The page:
With an exploitation-friendly title like Machine Gun Preacher you’d think this movie would be the soul brother of a bloody camp-fest like Hobo with a Shotgun. The name conjures up images of a leather-clad holy man, blowing away sinners by the truckload with his custom-made weapons: Temperance and Diligence.
So imagine the disappointment when Machine Gun Preacher actually turned out to be a mostly dull and alarmingly preachy glorified TV movie. It’s just plain old false advertising.
In this based-on-a-true-story biopic, Gerard Butler plays former armed robber/drug dealer/all-around bad boy Sam Childers, a lost man, living a narcotics-addled, ragey, gun-toting existence in Trailer Park Alley, Pennsylvania. After getting out of prison, he finds that his ex-stripper wife Lynn (Michelle Monaghan) has found God and after an incident wherein he almost kills a man in cold blood, Childers repents and follows suit. He successfully sweeps the drugs and alcohol out of his life and heads out on a mission trip to Uganda to help rebuild a war-torn village.
It’s there that Childers decides to visit Sudan and first confronts the appalling handiwork of the Lord’s Resistance Army, a guerrilla group notorious for recruiting male child soldiers at gunpoint and for the abduction of young girls into the sex trade (often after brutally killing their parents in front of them).
The grisly realities of these children’s lives inspire Childers to build a church at home where he preaches every week. Eventually, he forms the Angels of East Africa rescue organization and builds an orphanage near the Sudan/Uganda border, leading a noble band of Sudan People’s Liberation Army warriors to rescue as many homeless orphans and abductees as they can, rendering their own form of bloody justice on the LRA whenever it’s deemed necessary.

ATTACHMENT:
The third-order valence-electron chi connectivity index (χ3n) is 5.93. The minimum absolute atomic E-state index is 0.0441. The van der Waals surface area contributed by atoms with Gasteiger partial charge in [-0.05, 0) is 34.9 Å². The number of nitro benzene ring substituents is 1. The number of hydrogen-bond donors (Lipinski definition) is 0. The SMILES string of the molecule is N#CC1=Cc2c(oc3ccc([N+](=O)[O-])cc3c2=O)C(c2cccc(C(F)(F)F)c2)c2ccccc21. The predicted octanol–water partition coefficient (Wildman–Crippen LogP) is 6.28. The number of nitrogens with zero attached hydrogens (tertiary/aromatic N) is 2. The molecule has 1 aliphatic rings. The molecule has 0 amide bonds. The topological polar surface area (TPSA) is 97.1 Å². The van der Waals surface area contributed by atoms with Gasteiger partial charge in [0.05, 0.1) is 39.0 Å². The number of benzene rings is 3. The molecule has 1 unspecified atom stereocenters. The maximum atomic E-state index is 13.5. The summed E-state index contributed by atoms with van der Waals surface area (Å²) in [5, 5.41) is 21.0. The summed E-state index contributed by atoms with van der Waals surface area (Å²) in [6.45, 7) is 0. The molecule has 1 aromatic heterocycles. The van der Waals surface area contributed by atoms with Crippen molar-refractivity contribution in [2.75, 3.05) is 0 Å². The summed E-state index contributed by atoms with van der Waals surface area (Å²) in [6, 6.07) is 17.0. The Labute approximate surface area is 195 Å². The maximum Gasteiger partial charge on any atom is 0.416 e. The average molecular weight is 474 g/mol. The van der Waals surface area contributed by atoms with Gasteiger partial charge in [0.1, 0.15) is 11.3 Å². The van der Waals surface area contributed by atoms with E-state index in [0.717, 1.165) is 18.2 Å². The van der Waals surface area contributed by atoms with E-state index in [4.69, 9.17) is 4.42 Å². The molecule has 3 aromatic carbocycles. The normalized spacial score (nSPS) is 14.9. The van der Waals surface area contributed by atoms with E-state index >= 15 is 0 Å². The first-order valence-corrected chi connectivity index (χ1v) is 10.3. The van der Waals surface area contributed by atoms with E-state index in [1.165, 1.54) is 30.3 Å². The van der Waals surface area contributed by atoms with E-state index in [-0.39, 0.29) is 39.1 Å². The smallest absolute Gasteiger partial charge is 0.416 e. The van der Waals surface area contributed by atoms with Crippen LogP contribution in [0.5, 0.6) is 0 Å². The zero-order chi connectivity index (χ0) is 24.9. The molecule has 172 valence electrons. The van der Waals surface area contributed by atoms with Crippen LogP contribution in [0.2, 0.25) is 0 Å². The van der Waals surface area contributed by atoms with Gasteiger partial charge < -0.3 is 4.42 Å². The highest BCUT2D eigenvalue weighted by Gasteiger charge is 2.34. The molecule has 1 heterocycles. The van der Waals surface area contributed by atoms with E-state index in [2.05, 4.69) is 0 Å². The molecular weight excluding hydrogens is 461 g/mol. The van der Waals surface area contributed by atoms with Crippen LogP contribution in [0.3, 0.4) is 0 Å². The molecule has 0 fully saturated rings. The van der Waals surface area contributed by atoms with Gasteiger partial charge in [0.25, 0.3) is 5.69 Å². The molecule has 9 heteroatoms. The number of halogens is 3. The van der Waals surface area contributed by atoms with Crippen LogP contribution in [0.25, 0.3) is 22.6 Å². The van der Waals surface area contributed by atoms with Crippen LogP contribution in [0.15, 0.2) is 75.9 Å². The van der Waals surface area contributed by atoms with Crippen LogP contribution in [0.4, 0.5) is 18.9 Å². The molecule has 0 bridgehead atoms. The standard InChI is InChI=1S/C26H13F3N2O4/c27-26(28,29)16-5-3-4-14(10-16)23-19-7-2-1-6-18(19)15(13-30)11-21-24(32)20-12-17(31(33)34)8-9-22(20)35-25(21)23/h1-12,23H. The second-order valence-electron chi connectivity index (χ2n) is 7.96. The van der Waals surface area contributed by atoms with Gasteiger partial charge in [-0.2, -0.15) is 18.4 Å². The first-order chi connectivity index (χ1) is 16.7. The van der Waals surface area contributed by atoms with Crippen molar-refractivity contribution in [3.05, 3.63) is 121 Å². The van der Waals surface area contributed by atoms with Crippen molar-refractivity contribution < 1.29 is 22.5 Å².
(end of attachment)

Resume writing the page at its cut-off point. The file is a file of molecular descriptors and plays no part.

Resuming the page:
On the home front, his frequent absences and near obsession with his work cause problems with his wife and daughter (Madeline Carroll) but he soldiers on, angering government officials and driving away his parishioners as his religious rants become more and more explosive and fanatical, bordering on hysteria.
Gerard Butler gives it his all in playing out Childers’ vaguely plotted out metamorphosis (you can almost see visions of tiny Oscars dancing in his eyes) but he doesn’t quite have the chops to pull it off without chewing up the scenery and coming off as a one-dimensional anger machine. He’s like Rambo with a bible (only not as interesting as that sounds).
He’s certainly no match for his co-star Michael Shannon who makes his tiny role as Childers’ reluctantly reforming and perpetually troubled former partner-in-crime feel vital and real, tearing your heart out in every scene he inhabits.
While there’s no doubt that Childers’ story is inspiring, the movie haphazardly straddles that murky line that separates it from just recounting events — in which the church admittedly plays a big part — and proselytizing itself into scary Christian movie territory (you know those ones where Kirk Cameron is always battling the end of days?).
The script probably could have used one less fire and brimstone sermon in order to make room for the exploration of Sam’s motivation and metamorphosis in better detail. There’s a lot of ground to cover, and the film chooses to cut corners in the story development department by using lots of quick editing and throwing in heaps of dead children punctuated by copious gunfire to keep us distracted.
Director Marc Forster (Quantum of Solace, Finding Neverland) heads up a finesse-free, ham-fisted production that occasionally attempts to ask some interesting questions (can you fight evil without becoming evil in the process?) but never really moves beyond its good intentions. Let’s hope he fares better with his soon-to-wrap big screen adaptation of World War Z. At least with zombies, there’s no subtlety required.